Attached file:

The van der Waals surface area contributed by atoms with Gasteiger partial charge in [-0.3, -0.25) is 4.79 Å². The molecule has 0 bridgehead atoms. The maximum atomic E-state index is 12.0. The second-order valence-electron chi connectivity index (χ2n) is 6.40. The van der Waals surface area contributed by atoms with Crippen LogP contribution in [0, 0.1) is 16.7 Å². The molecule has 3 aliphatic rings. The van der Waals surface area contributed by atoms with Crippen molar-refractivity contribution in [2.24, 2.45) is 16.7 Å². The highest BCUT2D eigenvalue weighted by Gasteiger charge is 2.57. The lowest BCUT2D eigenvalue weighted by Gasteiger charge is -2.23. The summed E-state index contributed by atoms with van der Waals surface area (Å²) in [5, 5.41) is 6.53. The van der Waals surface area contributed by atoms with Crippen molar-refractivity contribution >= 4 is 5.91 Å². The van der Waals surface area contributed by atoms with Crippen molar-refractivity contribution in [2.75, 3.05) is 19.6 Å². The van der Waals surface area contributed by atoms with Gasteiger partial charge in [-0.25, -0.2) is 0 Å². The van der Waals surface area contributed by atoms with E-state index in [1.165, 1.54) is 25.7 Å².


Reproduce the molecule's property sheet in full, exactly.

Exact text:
The van der Waals surface area contributed by atoms with Gasteiger partial charge in [-0.3, -0.25) is 4.79 Å². The molecule has 0 bridgehead atoms. The maximum atomic E-state index is 12.0. The second-order valence-electron chi connectivity index (χ2n) is 6.40. The van der Waals surface area contributed by atoms with Crippen LogP contribution in [0, 0.1) is 16.7 Å². The molecule has 3 aliphatic rings. The van der Waals surface area contributed by atoms with Crippen molar-refractivity contribution in [2.24, 2.45) is 16.7 Å². The highest BCUT2D eigenvalue weighted by Gasteiger charge is 2.57. The lowest BCUT2D eigenvalue weighted by Gasteiger charge is -2.23. The summed E-state index contributed by atoms with van der Waals surface area (Å²) in [5, 5.41) is 6.53. The van der Waals surface area contributed by atoms with Crippen molar-refractivity contribution >= 4 is 5.91 Å². The van der Waals surface area contributed by atoms with Crippen molar-refractivity contribution in [2.75, 3.05) is 19.6 Å². The van der Waals surface area contributed by atoms with Gasteiger partial charge in [-0.25, -0.2) is 0 Å². The van der Waals surface area contributed by atoms with E-state index in [1.165, 1.54) is 25.7 Å².